A multicultural commission's view that Sikh schoolchildren have the right to carry the kirpan - the dagger that is among the five items of faith that Sikhs are supposed to wear - has sparked off an intense debate in the Australian state of Victoria.
Responding to demands from some Sikh families that their children be allowed to wear the kirpan to school, the Victorian Multicultural Commission's said the students should have the right to do so.
The kirpan, up to 15 cm long, is one of the five items of faith that represents the ideals of Sikhism.
"The dagger is an important article of faith. Some children wear them safely under clothes," commission chairperson George Lekakis said.
Lekakis said safety issues could be addressed in consultation with the community, Herald Sun reported.
But the president of the Victorian Association of State Secondary Principals, Brian Burgess, said the kirpan could be used as a weapon.
"I would not support this in any way, shape or form," he said. "It's not appropriate that something that can be used as a weapon is brought into school.
But Victorian Sikh Association president Kerpal Singh Marne said the kirpan was one of five articles of faith baptised Sikhs were to carry at all times.
It was not considered a weapon, he said, describing it as a blunt version of a scout knife.
Sikh Interfaith Council of Victoria president Gurdarshan Singh Gill said a minority of Sikh children were baptised and carried the kirpan for religious, not violent, reasons.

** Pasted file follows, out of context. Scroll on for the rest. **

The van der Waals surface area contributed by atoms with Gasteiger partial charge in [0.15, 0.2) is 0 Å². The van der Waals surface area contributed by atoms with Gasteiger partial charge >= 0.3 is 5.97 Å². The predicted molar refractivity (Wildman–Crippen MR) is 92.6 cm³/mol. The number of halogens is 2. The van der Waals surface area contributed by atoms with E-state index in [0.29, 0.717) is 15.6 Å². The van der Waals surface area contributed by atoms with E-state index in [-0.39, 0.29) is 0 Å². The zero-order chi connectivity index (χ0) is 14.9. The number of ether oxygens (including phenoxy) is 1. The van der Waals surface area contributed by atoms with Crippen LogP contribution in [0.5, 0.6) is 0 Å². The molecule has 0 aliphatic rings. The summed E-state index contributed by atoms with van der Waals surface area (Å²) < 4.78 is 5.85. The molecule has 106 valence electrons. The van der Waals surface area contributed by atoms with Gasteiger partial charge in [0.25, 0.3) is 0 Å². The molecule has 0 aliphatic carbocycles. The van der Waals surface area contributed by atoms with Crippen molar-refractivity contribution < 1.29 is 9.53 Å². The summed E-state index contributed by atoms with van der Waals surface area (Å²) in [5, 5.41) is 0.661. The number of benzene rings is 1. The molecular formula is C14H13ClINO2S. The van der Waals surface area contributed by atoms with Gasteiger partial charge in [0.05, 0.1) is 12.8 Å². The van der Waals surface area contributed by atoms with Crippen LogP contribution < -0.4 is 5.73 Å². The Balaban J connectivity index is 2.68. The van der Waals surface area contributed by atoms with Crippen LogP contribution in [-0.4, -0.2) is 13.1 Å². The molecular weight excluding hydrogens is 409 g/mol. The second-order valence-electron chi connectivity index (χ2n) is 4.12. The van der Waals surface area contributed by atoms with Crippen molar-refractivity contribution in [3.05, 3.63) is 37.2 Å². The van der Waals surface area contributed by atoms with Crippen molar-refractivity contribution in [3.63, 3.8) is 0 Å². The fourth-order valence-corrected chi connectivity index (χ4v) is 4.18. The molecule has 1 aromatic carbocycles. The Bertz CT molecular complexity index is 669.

"He or she is taught to respect people of all faiths, therefore there is no reason for any concern," he said.
A Victorian department of education spokesperson said wearing a kirpan had not been an issue of concern, but compromises could be made.
"In some instances, the kirpan can be represented in an alternative way -- as a miniature pendant," she said.
Last month, a prominent Sikh association in neighbouring New Zealand had told a parliamentary committee hearing submissions on the country's new aviation security legislation bill that it fears its community members could be targeted if changes are made to New Zealand's security legislation.
The association argued that aviation security staff needed to be educated about the Sikh religion so they understood that the kirpan was a religious symbol, not a weapon.
Earlier this year, concerns were raised about airport security after a group of Sikh priests were allowed to board an Air New Zealand flight carrying kirpans.